Tuesday, September 03, 2019

"Fighting With My Family": two-paragraph review

Trading on the linguistic ambiguity of the phrase "fighting with," which can mean "fighting alongside" as well as "fighting against," 2019's "Fighting With My Family" is a feel-good dramedy based on the true story of British WWE wrestler Paige, the youngest wrestler ever—at 21—to win the Divas Championship. The film is directed by Stephen Merchant and stars Nick Frost, Lena Headey, Jack Lowden, and Florence Pugh as the plucky Paige. The story focuses on the Knight family—a family of passionate wrestlers. Pat and Julia Knight (Frost and Headey) run a wrestling gym, but they're having trouble making ends meet. Their son and daughter Zak and Saraya (Lowden and Pugh) both have a lot of talent, and when the opportunity to audition for the WWE (World Wrestling Entertainment) suddenly rolls into Norwich, England (it's not "nor witch": pronounce it "nawrritch" or die), the two twenty-somethings give it their all in front of stern, abrasive American recruiter Hutch Morgan (Vince Vaughn). Saraya, who normally goes by "Britani Knight" in the ring, is told to change her stage name because the WWE already has a Britani. Saraya chooses Paige, the name of her favorite character from the TV show "Charmed." Paige makes the cut to go to training camp in the States; Zak is told to go back home. Crestfallen, he does so, returning to his girlfriend, who has just given birth, and to his young students at the gym, who all look up to him. The film follows Zak and Paige's lives as they deal with the pain of wrestling separately instead of as a family, as they had dreamed of doing. Paige has to deal with culture shock and some very mean co-trainees; Zak, meanwhile, has to swallow his pride and face his failure and self-loathing.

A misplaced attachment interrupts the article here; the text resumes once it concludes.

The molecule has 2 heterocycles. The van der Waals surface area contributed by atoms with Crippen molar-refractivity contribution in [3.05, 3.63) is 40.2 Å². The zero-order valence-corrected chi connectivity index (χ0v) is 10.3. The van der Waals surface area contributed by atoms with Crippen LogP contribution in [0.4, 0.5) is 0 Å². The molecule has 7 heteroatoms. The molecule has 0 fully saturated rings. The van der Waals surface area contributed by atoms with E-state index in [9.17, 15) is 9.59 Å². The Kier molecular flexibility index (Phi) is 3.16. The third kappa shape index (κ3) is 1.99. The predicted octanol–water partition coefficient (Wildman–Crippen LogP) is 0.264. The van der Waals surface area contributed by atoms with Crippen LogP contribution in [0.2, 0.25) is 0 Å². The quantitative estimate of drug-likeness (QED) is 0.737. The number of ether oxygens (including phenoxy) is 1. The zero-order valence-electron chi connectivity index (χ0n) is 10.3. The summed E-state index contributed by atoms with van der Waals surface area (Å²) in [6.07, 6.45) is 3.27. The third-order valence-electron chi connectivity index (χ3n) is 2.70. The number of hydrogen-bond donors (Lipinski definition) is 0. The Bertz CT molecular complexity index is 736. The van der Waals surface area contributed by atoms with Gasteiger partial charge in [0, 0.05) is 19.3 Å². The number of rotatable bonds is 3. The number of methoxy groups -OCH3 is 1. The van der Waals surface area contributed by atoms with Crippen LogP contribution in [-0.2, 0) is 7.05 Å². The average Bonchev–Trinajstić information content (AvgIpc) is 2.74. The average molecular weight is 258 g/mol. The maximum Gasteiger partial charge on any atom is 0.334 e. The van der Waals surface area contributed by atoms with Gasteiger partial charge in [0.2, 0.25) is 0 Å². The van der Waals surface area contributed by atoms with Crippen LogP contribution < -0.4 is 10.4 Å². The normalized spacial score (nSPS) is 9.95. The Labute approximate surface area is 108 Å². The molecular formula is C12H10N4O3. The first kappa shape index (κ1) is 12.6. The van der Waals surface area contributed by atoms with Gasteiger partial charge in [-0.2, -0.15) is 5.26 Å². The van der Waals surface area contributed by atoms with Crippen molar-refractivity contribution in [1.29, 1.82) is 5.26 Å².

"Fighting With My Family" puts its greatest stress on family. All the characters in this story are flawed but well-meaning, and in the end, it's obvious how much they love each other and are willing to sacrifice for each other. The story is, ultimately, a heartwarming one about triumphing over seemingly insurmountable odds, turning enemies into friends, and never forgetting that your family has your back, even when you're thousands of miles away. Dwayne Johnson—The Rock himself—makes a couple crucial cameos, appearing as a sort of spirit-animal who helps Paige with her morale. Lena Headey proves surprisingly hilarious as wife/matriarch Julia; she dresses as tackily as Sharon Osbourne, but she has the heart of a lion and the wisdom of a sage. Nick Frost, whom I almost never see apart from Simon Pegg, gives a heartfelt performance as big, burly Pat. Jack Lowden, as son/brother Zak, looks eerily like a very young Simon Pegg, which may be why Nick Frost didn't seem so lonely. Seriously, though, Lowden gets arguably the most difficult role as the brother whose dreams have been crushed by rejection, and who must figure out a way forward now that he's a young father with no hope of ever joining the WWE. While I wouldn't call "Fighting With My Family" a tearjerker, it has some touching moments, and just like the boisterous working-class people it portrays, the movie's heart is in the right place, and the message it conveys, about the power of love and the bonds of family, is a good one.

No comments:

Post a Comment


All comments are subject to approval before they are published, so they will not appear immediately. Comments should be civil, relevant, and substantive. Anonymous comments are not allowed and will be unceremoniously deleted. For more on my comments policy, please see this entry on my other blog.

AND A NEW RULE (per this post): comments critical of Trump's lying must include criticism of Biden's lying on a one-for-one basis! Failure to be balanced means your comment will not be published.